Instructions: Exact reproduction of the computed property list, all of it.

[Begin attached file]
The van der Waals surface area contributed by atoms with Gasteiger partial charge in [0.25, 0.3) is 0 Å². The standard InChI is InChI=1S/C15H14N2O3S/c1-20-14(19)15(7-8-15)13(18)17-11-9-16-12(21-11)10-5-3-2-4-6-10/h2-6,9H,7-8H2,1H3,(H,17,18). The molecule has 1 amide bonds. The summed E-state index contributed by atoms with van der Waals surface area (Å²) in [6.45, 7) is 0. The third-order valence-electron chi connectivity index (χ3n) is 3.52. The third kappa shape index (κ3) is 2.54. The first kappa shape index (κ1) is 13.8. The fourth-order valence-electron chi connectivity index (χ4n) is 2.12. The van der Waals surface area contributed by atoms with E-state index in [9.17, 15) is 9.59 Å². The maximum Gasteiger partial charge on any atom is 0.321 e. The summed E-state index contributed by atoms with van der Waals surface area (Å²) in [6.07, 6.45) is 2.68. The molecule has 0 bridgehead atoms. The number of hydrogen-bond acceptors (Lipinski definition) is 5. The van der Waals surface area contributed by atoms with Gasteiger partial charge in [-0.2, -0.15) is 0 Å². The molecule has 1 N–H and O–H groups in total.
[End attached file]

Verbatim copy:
The van der Waals surface area contributed by atoms with Gasteiger partial charge in [0.25, 0.3) is 0 Å². The standard InChI is InChI=1S/C15H14N2O3S/c1-20-14(19)15(7-8-15)13(18)17-11-9-16-12(21-11)10-5-3-2-4-6-10/h2-6,9H,7-8H2,1H3,(H,17,18). The molecule has 1 amide bonds. The summed E-state index contributed by atoms with van der Waals surface area (Å²) in [6.45, 7) is 0. The third-order valence-electron chi connectivity index (χ3n) is 3.52. The third kappa shape index (κ3) is 2.54. The first kappa shape index (κ1) is 13.8. The fourth-order valence-electron chi connectivity index (χ4n) is 2.12. The van der Waals surface area contributed by atoms with E-state index in [9.17, 15) is 9.59 Å². The maximum Gasteiger partial charge on any atom is 0.321 e. The summed E-state index contributed by atoms with van der Waals surface area (Å²) in [6.07, 6.45) is 2.68. The molecule has 0 bridgehead atoms. The number of hydrogen-bond acceptors (Lipinski definition) is 5. The van der Waals surface area contributed by atoms with Gasteiger partial charge in [-0.2, -0.15) is 0 Å². The molecule has 1 N–H and O–H groups in total.